Gift-giving and books in St Boniface’s letters

JOHN-HENRY WILSON CLAY, ‘Gift-giving and books in the letters of St Boniface and Lul’, Journal of Medieval History, 35, 2009, pp. 313-325.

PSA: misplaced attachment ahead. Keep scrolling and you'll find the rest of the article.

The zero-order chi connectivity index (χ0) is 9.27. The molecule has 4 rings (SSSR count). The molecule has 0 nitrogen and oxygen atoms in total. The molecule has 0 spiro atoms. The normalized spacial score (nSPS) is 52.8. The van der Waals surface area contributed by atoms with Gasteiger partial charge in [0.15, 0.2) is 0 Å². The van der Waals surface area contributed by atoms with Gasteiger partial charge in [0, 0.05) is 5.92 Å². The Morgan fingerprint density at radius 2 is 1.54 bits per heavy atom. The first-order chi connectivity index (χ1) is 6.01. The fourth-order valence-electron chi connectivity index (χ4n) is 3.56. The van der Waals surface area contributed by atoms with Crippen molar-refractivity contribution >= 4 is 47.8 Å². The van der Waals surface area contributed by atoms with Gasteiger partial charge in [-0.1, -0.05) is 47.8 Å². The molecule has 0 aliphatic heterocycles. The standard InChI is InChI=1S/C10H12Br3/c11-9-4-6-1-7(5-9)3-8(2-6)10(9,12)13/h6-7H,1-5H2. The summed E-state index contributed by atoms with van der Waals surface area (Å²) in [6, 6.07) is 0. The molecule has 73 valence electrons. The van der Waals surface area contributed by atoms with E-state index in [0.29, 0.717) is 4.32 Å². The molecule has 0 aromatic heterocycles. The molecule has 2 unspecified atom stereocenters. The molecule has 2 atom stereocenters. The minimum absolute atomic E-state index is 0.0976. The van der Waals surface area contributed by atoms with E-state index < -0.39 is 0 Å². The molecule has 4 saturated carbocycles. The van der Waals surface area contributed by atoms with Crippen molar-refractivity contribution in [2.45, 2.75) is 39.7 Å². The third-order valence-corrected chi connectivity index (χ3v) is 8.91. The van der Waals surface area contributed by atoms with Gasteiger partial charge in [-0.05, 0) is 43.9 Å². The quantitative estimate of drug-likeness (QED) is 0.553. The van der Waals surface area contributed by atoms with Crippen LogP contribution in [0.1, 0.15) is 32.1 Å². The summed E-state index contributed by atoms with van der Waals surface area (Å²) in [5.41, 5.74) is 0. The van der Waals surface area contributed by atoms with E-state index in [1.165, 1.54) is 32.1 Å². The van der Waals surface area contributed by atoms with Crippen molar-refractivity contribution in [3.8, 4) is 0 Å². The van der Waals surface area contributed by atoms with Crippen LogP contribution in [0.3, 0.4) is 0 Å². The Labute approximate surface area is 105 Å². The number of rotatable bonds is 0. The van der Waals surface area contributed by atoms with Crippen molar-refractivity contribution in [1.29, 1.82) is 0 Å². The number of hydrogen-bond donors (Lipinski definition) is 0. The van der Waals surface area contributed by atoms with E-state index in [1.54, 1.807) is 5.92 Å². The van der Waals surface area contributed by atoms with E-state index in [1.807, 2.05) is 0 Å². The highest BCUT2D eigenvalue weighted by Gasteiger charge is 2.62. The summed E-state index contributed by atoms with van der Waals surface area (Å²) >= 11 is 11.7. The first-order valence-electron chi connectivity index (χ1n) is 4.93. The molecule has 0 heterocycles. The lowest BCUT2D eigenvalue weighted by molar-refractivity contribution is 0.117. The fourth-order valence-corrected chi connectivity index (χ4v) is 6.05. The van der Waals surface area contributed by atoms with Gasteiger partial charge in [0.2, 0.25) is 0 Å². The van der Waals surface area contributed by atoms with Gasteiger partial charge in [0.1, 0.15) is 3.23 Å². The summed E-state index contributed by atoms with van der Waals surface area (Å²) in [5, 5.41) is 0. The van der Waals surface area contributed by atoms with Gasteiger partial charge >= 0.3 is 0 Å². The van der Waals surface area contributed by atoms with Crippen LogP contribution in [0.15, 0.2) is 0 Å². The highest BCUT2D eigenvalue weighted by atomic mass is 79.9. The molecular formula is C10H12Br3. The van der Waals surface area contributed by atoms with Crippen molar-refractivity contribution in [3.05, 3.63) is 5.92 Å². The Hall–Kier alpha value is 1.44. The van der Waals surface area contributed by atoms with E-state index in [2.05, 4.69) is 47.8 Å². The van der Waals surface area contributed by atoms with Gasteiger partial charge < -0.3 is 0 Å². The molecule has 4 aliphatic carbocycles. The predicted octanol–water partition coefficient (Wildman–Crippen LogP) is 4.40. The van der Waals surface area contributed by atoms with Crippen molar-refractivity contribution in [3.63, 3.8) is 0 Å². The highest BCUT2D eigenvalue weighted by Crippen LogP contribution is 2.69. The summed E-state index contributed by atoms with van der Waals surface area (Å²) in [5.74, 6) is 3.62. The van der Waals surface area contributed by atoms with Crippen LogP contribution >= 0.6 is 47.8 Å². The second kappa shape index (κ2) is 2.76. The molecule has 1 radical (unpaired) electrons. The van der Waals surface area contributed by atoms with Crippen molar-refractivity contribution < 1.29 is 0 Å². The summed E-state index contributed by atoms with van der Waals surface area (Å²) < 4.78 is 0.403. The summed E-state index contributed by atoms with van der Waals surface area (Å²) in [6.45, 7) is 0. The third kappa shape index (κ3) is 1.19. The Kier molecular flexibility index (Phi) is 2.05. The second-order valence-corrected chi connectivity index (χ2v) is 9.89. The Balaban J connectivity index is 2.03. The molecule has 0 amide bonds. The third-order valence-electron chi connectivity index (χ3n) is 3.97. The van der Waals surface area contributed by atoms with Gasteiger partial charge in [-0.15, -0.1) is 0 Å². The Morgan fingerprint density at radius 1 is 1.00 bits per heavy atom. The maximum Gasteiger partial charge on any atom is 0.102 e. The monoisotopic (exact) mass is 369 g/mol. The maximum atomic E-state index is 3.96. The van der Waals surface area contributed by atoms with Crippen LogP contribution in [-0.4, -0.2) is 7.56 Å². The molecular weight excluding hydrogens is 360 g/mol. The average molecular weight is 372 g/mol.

Abstract: The Anglo-Saxon missionary and archbishop St Boniface (d.754) and Lul, his protégé and successor in the see of Mainz (d.768), left behind a rich collection of letters that has become an invaluable source in our understanding of Boniface’s mission. This article examines the letters in order to elucidate the customs of gift-giving that existed between those who were involved in the mission, whether directly or as external supporters. It begins with a brief overview of anthropological models of gift-giving, followed by a discussion of the portrayal of gift-giving in Anglo-Saxon literature. Two features of the letters of Boniface and Lul are then examined — the giving of gifts and the giving of books — and a crucial distinction between them revealed. Although particular customs of gift-giving between the missionaries and their supporters were well established, and indeed bore some resemblance to ‘secular’ gift-giving customs depicted in Anglo-Saxon poetry, books, while exchanged frequently, were consistently excluded from the ritualised structures of gift-giving. A dual explanation for this phenomenon is proposed: first, that books were of greater practical importance to the mission than other forms of gifts; second, that their status as sacred texts rendered them unsuitable for inclusion within rituals that depended upon the giver emphatically belittling the material worth of their own gift.

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